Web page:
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M16-05

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M16-05  [#permalink]

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New post 16 Sep 2014, 00:58
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  95% (hard)

Question Stats:

31% (01:30) correct 69% (02:09) wrong based on 67 sessions

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A rectangular floor measures 2 by 3 meters. There are 5 white, 5 black, and 5 red parquet blocks available. If each block measures 1 by 1 meter, in how many different color patterns can the floor be parqueted?

A. 104
B. 213
C. 577
D. 705
E. 726

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Re M16-05  [#permalink]

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New post 16 Sep 2014, 00:58
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Official Solution:

A rectangular floor measures 2 by 3 meters. There are 5 white, 5 black, and 5 red parquet blocks available. If each block measures 1 by 1 meter, in how many different color patterns can the floor be parqueted?

A. 104
B. 213
C. 577
D. 705
E. 726


Imagine the case in which we have not 5 blocks of each color but 6, then each slot from \(2*3=6\) would have 3 color choices to be filled with: white, black, or red. That means that total different ways to fill 6 slots would be \(3*3*3*3*3*3=3^6\);

Now, what is the difference between this hypothetical case and the one in the question? As we allowed 6 blocks of each color instead of 5, then we would get 3 patterns which are impossible when we have 5 blocks of each color: all white, all red and all black. Thus we should subtract these 3 cases: \(3^6-3=726\).


Answer: E
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Re: M16-05  [#permalink]

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New post 04 Dec 2014, 23:34
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While I understand the solution above and the reason why it is correct I cant seem to put my hand on the flaw in my logic:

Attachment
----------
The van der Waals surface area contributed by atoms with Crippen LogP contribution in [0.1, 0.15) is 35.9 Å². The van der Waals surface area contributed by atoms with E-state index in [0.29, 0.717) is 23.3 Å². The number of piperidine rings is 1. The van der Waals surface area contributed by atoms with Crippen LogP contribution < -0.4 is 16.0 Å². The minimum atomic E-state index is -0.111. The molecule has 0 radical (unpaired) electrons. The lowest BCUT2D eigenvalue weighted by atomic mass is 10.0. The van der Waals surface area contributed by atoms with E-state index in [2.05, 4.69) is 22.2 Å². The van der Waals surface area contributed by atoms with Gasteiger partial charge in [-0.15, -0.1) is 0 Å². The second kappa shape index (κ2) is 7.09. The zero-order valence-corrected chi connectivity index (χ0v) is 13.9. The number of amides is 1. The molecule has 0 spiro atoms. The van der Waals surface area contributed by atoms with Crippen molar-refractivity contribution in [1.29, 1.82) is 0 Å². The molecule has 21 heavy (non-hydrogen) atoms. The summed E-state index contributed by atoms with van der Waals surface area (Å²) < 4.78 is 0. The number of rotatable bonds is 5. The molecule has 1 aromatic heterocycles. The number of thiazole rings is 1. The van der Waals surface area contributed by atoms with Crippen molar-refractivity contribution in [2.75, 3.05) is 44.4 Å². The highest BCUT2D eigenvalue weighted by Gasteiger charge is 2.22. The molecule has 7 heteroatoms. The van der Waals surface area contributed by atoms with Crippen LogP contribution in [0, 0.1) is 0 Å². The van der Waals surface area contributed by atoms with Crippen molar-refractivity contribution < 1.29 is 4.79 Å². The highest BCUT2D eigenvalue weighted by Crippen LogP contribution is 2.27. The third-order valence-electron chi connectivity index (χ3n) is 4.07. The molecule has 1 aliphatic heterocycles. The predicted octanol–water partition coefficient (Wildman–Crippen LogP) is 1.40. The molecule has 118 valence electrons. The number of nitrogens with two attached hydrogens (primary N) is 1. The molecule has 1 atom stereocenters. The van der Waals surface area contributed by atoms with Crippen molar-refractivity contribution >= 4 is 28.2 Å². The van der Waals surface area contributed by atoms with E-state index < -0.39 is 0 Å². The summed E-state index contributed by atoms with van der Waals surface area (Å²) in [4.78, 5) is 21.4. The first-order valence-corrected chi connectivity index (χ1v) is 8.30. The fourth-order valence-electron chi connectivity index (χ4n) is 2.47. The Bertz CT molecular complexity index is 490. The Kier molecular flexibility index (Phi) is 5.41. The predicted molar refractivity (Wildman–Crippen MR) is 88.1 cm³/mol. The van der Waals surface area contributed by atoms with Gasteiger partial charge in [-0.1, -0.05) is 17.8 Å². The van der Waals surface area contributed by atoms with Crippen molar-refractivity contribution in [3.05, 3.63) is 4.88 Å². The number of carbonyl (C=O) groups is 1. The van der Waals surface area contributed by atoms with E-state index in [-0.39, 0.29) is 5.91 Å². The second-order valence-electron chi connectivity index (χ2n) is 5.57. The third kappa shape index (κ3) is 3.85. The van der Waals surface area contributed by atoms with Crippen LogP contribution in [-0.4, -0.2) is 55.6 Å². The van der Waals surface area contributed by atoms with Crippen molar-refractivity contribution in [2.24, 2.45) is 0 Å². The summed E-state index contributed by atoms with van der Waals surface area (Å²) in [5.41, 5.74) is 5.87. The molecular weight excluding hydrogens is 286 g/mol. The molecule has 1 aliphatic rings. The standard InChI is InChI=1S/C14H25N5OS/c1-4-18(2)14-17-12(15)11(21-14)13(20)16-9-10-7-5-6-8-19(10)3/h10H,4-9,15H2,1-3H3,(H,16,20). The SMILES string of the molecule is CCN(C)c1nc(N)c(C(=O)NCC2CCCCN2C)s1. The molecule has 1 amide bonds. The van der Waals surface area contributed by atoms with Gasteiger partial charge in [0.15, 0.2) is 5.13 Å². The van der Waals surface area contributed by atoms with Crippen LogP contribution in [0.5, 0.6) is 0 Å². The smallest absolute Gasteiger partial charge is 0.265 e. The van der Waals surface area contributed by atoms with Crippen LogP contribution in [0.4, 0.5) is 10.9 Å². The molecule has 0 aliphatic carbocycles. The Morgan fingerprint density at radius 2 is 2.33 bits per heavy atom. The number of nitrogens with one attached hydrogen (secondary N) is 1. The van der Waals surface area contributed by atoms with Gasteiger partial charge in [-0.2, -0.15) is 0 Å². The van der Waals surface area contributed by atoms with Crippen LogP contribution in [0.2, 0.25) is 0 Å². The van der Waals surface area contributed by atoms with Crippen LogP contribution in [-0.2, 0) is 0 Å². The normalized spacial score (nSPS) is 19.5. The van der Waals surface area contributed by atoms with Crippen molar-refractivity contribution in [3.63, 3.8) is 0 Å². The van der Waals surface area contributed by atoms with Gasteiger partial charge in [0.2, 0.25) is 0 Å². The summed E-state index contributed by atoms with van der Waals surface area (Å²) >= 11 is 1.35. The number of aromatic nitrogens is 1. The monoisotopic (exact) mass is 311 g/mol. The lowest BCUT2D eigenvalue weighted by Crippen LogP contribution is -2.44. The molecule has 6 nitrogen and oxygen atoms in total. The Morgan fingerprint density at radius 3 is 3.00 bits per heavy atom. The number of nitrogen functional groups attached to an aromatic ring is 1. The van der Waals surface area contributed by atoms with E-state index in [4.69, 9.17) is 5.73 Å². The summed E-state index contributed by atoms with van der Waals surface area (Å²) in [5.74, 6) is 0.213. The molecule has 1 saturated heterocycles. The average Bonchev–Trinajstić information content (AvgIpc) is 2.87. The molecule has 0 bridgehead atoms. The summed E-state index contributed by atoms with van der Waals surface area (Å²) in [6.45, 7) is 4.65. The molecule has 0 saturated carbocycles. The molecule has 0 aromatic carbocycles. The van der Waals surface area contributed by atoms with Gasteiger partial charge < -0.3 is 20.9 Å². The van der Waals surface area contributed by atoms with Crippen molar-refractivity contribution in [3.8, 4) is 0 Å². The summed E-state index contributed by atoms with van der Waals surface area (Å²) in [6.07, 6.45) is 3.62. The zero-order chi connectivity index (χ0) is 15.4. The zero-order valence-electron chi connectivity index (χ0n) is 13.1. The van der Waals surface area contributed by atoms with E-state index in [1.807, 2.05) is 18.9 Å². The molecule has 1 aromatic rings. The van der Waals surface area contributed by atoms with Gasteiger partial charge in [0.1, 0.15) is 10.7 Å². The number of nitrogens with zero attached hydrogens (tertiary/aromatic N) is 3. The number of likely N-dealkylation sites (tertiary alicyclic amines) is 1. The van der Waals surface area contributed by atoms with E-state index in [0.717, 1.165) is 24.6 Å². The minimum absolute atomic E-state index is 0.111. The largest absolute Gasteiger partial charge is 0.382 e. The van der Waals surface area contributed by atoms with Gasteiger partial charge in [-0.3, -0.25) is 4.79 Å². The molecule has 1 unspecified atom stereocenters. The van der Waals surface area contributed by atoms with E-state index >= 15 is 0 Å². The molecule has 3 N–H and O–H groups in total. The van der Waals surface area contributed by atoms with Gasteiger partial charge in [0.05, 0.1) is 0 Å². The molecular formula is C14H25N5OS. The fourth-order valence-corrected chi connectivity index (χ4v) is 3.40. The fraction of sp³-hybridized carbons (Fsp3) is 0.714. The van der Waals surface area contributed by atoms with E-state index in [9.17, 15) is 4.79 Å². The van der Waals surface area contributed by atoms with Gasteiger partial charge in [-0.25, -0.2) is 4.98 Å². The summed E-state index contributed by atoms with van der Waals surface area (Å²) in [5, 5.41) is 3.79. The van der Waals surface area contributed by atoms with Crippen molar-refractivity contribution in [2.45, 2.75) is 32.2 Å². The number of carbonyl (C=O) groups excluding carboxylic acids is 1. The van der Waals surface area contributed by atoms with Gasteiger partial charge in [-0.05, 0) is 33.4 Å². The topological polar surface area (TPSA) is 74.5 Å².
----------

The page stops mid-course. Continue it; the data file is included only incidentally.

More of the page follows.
If we had 6 tiles each the amount of possibilities would be 3^6

as I see it this method assumes that these patterns never happened:

A A A A A | B
A A A A A | C
B B B B B | A
B B B B B | C
C C C C C | A
C C C C C | B

If one of these patterns would happen when we were counting the possibilities we would end up with (3^5)*2.
As I see it there is no other possible way in which the method of counting 3^6 would have resulted in a "bad" solution.
And due to that reasoning I assumed we must subtract 6 from the result of 3^6.
Now, obviously this is wrong but I cant see why.

If someone could explain the flaw in my logic and how could it be fixed using the same thinking that I implanted I would appreciate it.
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Re: M16-05  [#permalink]

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New post 05 Dec 2014, 01:02
Hi Bunuel

The solution provided by you is the fastest. I tried to get the answer with a longer approach and couldn't get the right answer. Can please suggest where am I going wrong.

Area of floor = 3*2 = 6
Area of each block = 1*1 =1
No of blocks required = 6

We have 5 blocks of each white, black and red color.

Total color wise block arrangements that are possible to get from 6 blocks = 5+1, 4+1+1, 3+2+1 and 2+2+2
total ways to get blocks in (5+1) arrangement = 3C1*2C1*6!/5! = 3*2*6 = 36
total ways to get blocks in (4+1+1) arrangement = 3C1*6!/4! = 3*6*5 = 90
total ways to get blocks in (3+2+1) arrangement = 3C1*2C1*6!/2!3! = 3*2*6*5*4*3!/2*3! = 6*6*10 = 360
total ways to get blocks in (2+2+2) arrangement = 6!/2!2!2! = 6*5*4*3*2/2*2*2 = 30*3 = 90

Total = 36+90+360+90 = 576
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Re: M16-05  [#permalink]

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New post 05 Dec 2014, 04:54
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desaichinmay22 wrote:
Hi Bunuel

The solution provided by you is the fastest. I tried to get the answer with a longer approach and couldn't get the right answer. Can please suggest where am I going wrong.

Area of floor = 3*2 = 6
Area of each block = 1*1 =1
No of blocks required = 6

We have 5 blocks of each white, black and red color.

Total color wise block arrangements that are possible to get from 6 blocks = 5+1, 4+1+1, 3+2+1 and 2+2+2
total ways to get blocks in (5+1) arrangement = 3C1*2C1*6!/5! = 3*2*6 = 36
total ways to get blocks in (4+1+1) arrangement = 3C1*6!/4! = 3*6*5 = 90
total ways to get blocks in (3+2+1) arrangement = 3C1*2C1*6!/2!3! = 3*2*6*5*4*3!/2*3! = 6*6*10 = 360
total ways to get blocks in (2+2+2) arrangement = 6!/2!2!2! = 6*5*4*3*2/2*2*2 = 30*3 = 90